Cree also did a very good job with color temperature here, landing extremely close to the stated 2,700K. At 2,696K, the Cree Connected LED lands closer to the mark than any other smart bulb we've tested, so if you're picky about that perfect shade of warm, yellowy light, you'll like this LED.
The one place where Cree's smart bulb lags behind at least some of the competition is the color rendering score, which measures how accurately a given light source illuminates different shades. The Cree Connected LED hits a rather ordinary score of 80 out of 100, and given that both the WeMo LED and the equally inexpensive GE Link LED hit closer to 90, I'd have liked to see Cree do better.
To access the Cree LED's smart features, you'll need to pair it with a control hub that can translate its Zigbee signal into Wi-Fi. Like the GE Link LED, the Cree Connected LED came out the gate trumpeting Wink support at launch, but soon expanded its third party compatibility to include options like SmartThings, Staples Connect , and the Philips Hue Bridge .
Different platforms offer different features -- SmartThings and Philips bring IFTTT support into the picture, for instance -- but in general, the automating experience is largely the same. We tested the bulb on multiple platforms, and never ran into any difficulties pairing it or controlling it.
Regardless of which platform you're using, you'll be able to turn the Cree Connected LED on or off remotely, dim it, or automate it using whatever controls your system offers. These likely include setting the lights to a timed schedule, or syncing them up with things like motion sensors.
The bulb paired easily with each of the above-mentioned platforms. Wink and SmartThings both have dedicated settings and pairing instructions for the Cree LED right in the app, which helps. Staples Connect doesn't offer device-specific support for Cree just yet, but it was able to detect the bulb as a generic Zigbee device on the first try.
Syncing the Cree LED with a Philips Hue setup was pretty painless, too, although I needed to manually reset the bulb during the pairing process in order to help the bridge find it. Doing so isn't tricky -- just turn the bulb on for 2 seconds, then off for 2 seconds a total of four times.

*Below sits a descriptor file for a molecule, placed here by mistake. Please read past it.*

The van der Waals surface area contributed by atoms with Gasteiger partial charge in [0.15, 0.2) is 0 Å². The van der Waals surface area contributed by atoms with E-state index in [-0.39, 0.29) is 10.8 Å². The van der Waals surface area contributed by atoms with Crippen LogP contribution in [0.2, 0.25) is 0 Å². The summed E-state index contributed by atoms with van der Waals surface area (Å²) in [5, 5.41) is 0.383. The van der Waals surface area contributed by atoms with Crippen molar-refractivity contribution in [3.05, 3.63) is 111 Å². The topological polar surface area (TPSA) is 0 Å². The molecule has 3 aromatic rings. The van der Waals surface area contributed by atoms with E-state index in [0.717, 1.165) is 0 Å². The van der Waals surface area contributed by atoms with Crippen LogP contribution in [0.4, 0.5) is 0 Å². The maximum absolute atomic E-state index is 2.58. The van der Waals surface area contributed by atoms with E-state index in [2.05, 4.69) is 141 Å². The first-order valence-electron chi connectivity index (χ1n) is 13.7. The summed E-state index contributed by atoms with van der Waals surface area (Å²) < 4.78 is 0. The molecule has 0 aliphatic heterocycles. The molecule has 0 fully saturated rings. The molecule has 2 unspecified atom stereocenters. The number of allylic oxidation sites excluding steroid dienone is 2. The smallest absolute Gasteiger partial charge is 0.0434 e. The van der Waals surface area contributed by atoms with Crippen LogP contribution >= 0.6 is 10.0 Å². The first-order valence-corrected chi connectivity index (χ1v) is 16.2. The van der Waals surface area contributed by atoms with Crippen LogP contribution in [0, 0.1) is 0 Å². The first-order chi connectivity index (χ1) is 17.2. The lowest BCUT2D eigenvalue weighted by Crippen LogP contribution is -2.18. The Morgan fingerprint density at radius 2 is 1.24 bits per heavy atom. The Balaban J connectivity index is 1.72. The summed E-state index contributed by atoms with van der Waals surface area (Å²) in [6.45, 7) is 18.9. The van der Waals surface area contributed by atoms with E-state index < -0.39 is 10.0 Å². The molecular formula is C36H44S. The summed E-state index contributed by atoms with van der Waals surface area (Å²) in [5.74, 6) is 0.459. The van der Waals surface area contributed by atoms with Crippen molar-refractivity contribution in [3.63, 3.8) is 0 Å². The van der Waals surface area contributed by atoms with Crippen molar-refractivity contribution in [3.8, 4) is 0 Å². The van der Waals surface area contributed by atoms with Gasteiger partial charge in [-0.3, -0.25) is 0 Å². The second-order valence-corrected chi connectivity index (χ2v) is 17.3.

Performance and usability
First things first: as a light bulb, the Cree Connected LED is perfectly decent. Even if you don't own a hub and don't plan on buying one quite yet, you could buy Cree's smart bulb, use it as a plain ol' dumb bulb, and -- for the most part -- be quite happy with it.
I say "for the most part" because of the bulb's dimming capabilities. The 4Flow LED that the Connected LED is modeled after worked very well with dimmer switches, and was capable of dialing the light up and down without flicker or buzz. Since they're more or less identical, you might expect that the Connected LED would follow suit.
Dimmer switch compatibility goes out the window, however, when bulbs come with smart dimming mechanisms of their own, and the Cree Connected LED is no exception. Try and dim it using a dimmer switch, and the two dimming mechanisms will clash, causing moderate to severe buzz and flicker. It's a minor concern given that the in-app dimming is smooth, simple and free of both flicker and buzz, but still, it's something to be aware of.
Despite compatibility with multiple platforms, Cree still prints pairing instructions with Wink right on the packaging. Connecting Cree's smart bulbs with the Wink app was an easy process: just tell the app you want to add a Cree Connected LED to your setup, then turn the bulb on when it tells you to. Pairing the bulbs worked on the first try in each and every one of my tests, and never took longer than a minute from start to finish. That's a great result, and also a relief, quite frankly. The GE Link LEDs I tested last year each took several attempts before they'd pair successfully, which got real frustrating real quick.